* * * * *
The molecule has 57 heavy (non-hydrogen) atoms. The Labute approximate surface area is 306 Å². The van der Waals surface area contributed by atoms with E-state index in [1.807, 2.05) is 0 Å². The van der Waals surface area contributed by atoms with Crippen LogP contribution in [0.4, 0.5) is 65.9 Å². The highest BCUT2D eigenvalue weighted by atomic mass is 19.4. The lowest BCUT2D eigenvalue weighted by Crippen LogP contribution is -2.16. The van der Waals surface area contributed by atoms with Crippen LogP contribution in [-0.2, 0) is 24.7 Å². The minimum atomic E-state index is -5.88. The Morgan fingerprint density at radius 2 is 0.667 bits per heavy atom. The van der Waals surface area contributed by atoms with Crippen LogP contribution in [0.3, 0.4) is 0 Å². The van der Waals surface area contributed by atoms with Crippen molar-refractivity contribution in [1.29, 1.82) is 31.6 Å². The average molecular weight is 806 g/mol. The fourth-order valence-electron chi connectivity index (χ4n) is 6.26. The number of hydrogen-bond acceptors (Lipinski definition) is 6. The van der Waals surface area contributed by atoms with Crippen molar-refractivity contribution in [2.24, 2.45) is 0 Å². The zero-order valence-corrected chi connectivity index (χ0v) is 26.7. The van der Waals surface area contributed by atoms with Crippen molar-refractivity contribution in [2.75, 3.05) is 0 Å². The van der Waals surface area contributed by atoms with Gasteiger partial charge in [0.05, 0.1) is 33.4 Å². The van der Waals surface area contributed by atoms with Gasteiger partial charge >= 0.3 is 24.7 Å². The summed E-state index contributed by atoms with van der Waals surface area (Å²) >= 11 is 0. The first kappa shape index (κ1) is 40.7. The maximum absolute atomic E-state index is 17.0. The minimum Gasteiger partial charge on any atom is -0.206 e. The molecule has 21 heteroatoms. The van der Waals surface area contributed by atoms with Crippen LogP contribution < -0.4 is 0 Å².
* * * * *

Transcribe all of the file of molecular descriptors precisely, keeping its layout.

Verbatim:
The molecule has 57 heavy (non-hydrogen) atoms. The Labute approximate surface area is 306 Å². The van der Waals surface area contributed by atoms with E-state index in [1.807, 2.05) is 0 Å². The van der Waals surface area contributed by atoms with Crippen LogP contribution in [0.4, 0.5) is 65.9 Å². The highest BCUT2D eigenvalue weighted by atomic mass is 19.4. The lowest BCUT2D eigenvalue weighted by Crippen LogP contribution is -2.16. The van der Waals surface area contributed by atoms with Crippen LogP contribution in [-0.2, 0) is 24.7 Å². The minimum atomic E-state index is -5.88. The Morgan fingerprint density at radius 2 is 0.667 bits per heavy atom. The van der Waals surface area contributed by atoms with Crippen LogP contribution in [0.3, 0.4) is 0 Å². The van der Waals surface area contributed by atoms with Crippen molar-refractivity contribution in [1.29, 1.82) is 31.6 Å². The average molecular weight is 806 g/mol. The fourth-order valence-electron chi connectivity index (χ4n) is 6.26. The number of hydrogen-bond acceptors (Lipinski definition) is 6. The van der Waals surface area contributed by atoms with Crippen molar-refractivity contribution in [2.24, 2.45) is 0 Å². The zero-order valence-corrected chi connectivity index (χ0v) is 26.7. The van der Waals surface area contributed by atoms with Crippen molar-refractivity contribution in [2.75, 3.05) is 0 Å². The van der Waals surface area contributed by atoms with Gasteiger partial charge in [0.05, 0.1) is 33.4 Å². The van der Waals surface area contributed by atoms with Gasteiger partial charge >= 0.3 is 24.7 Å². The summed E-state index contributed by atoms with van der Waals surface area (Å²) >= 11 is 0. The first kappa shape index (κ1) is 40.7. The maximum absolute atomic E-state index is 17.0. The minimum Gasteiger partial charge on any atom is -0.206 e. The molecule has 21 heteroatoms. The van der Waals surface area contributed by atoms with Crippen LogP contribution < -0.4 is 0 Å².